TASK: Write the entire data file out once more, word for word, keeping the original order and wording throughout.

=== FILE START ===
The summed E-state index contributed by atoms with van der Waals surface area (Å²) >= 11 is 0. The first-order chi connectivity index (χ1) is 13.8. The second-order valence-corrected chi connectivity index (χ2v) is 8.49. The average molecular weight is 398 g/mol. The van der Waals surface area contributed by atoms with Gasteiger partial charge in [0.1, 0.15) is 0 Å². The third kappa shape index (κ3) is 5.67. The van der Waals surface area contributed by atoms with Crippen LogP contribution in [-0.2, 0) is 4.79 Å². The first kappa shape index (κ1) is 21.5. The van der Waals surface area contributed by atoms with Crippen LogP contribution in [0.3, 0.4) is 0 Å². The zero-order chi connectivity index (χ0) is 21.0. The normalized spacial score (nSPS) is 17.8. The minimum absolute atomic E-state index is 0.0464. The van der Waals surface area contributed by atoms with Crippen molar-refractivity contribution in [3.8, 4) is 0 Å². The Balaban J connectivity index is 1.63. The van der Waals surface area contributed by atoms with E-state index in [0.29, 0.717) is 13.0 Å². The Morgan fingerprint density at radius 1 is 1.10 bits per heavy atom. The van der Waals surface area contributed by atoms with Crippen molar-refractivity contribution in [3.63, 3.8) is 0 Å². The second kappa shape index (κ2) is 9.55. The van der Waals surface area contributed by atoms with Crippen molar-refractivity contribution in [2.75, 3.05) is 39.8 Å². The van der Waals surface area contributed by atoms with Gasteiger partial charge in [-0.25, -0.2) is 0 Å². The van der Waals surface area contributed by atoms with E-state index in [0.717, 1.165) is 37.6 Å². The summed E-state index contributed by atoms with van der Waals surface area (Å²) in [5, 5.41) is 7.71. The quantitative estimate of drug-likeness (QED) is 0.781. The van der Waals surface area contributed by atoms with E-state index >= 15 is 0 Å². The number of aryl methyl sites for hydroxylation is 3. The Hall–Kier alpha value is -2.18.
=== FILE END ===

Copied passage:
The summed E-state index contributed by atoms with van der Waals surface area (Å²) >= 11 is 0. The first-order chi connectivity index (χ1) is 13.8. The second-order valence-corrected chi connectivity index (χ2v) is 8.49. The average molecular weight is 398 g/mol. The van der Waals surface area contributed by atoms with Gasteiger partial charge in [0.1, 0.15) is 0 Å². The third kappa shape index (κ3) is 5.67. The van der Waals surface area contributed by atoms with Crippen LogP contribution in [-0.2, 0) is 4.79 Å². The first kappa shape index (κ1) is 21.5. The van der Waals surface area contributed by atoms with Crippen LogP contribution in [0.3, 0.4) is 0 Å². The zero-order chi connectivity index (χ0) is 21.0. The normalized spacial score (nSPS) is 17.8. The minimum absolute atomic E-state index is 0.0464. The van der Waals surface area contributed by atoms with Crippen molar-refractivity contribution in [3.8, 4) is 0 Å². The Balaban J connectivity index is 1.63. The van der Waals surface area contributed by atoms with E-state index in [0.29, 0.717) is 13.0 Å². The Morgan fingerprint density at radius 1 is 1.10 bits per heavy atom. The van der Waals surface area contributed by atoms with Crippen molar-refractivity contribution in [3.63, 3.8) is 0 Å². The second kappa shape index (κ2) is 9.55. The van der Waals surface area contributed by atoms with Crippen molar-refractivity contribution in [2.75, 3.05) is 39.8 Å². The van der Waals surface area contributed by atoms with Gasteiger partial charge in [-0.25, -0.2) is 0 Å². The van der Waals surface area contributed by atoms with E-state index in [0.717, 1.165) is 37.6 Å². The summed E-state index contributed by atoms with van der Waals surface area (Å²) in [5, 5.41) is 7.71. The quantitative estimate of drug-likeness (QED) is 0.781. The van der Waals surface area contributed by atoms with E-state index >= 15 is 0 Å². The number of aryl methyl sites for hydroxylation is 3. The Hall–Kier alpha value is -2.18.